I've only just seen this but The Sunday Times had an in depth story by the exceptionally fine journalist Christina Lamb on Afghanistan. It includes revelations about the recent shooting of five British soldiers that made my blood run cold;
The 25-year-old, an unmarried man called Gulbuddin, was part of a 15-strong team that manned a police station in the Nad Ali district, in the heart of Helmand’s poppy-farming lands.
Embedded with the Afghan police were two trainers from the Royal Military Police and a protection force of 14 soldiers from Headquarters Company, 1st Battalion, the Grenadier Guards.
The Taliban subsequently claimed Gulbuddin as one of theirs. Senior sources say local intelligence shows the claim is false, however. In addition, witnesses contacted by The Sunday Times say other factors lay behind the massacre.
According to two Afghans who knew him, Gulbuddin had complained of being brutally beaten, sodomised and sexually abused by a senior Afghan officer. A policeman named Ajmal, a friend of the gunman, said Gulbuddin had been constantly tortured. “He was being used for sexual purposes,” said Ajmal.
Another policeman, Kharullah, who was injured in the shooting, said: “Gulbuddin was beaten many times and that’s why he got angry. One day when he was patrolling with British soldiers, he swore he was going to kill him.”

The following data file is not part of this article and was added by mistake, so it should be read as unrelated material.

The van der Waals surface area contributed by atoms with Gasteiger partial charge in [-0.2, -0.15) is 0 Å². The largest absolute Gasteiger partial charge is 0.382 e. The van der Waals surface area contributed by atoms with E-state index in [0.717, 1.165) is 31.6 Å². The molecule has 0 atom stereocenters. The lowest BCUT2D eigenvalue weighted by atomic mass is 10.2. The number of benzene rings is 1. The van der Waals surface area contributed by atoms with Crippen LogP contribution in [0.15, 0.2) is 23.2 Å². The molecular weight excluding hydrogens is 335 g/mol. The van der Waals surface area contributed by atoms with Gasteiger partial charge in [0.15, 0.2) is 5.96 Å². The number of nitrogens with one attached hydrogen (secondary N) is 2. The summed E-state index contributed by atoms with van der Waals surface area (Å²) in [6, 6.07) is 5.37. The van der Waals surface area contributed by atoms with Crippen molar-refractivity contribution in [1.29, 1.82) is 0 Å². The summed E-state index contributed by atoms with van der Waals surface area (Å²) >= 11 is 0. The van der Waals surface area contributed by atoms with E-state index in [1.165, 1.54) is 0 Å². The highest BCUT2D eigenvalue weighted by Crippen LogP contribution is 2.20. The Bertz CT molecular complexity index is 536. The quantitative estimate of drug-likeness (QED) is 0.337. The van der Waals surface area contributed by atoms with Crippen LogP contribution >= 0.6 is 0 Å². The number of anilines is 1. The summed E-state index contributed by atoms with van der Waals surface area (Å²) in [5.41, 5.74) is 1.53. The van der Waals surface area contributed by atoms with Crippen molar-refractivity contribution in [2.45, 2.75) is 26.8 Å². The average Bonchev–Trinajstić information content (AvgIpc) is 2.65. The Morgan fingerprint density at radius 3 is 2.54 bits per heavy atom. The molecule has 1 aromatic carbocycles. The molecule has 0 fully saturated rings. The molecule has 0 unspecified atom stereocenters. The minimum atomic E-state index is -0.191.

When Gulbuddin opened fire with a machinegun, his target was his alleged abuser. According to the Afghan sources, the five British soldiers were killed simply because they were present and considered to be the man’s protectors.
The allied task to prop up this corrupt regime is not simply one where we are making the best out of a bad situation but one where we are actively protecting rapists, ballot-riggers and reactionaries.Far from being killed by the Taliban it appears that these British servicemen were in fact killed by a police officer that we'd severely let down in the most horrendous way. I've no doubt that they did not deserve to be killed, just as Gulbuddin did not deserve to be raped and beaten by a superior officer protected by a ring of British bayonets.
Speaking on Question Time last week Sir Ian Blair had said the problem was that the police officers were being recruited "off the streets" (i.e. they come from Afghanistan) when in fact the main problem is that the regime the police serve is itself corrupt to the very top.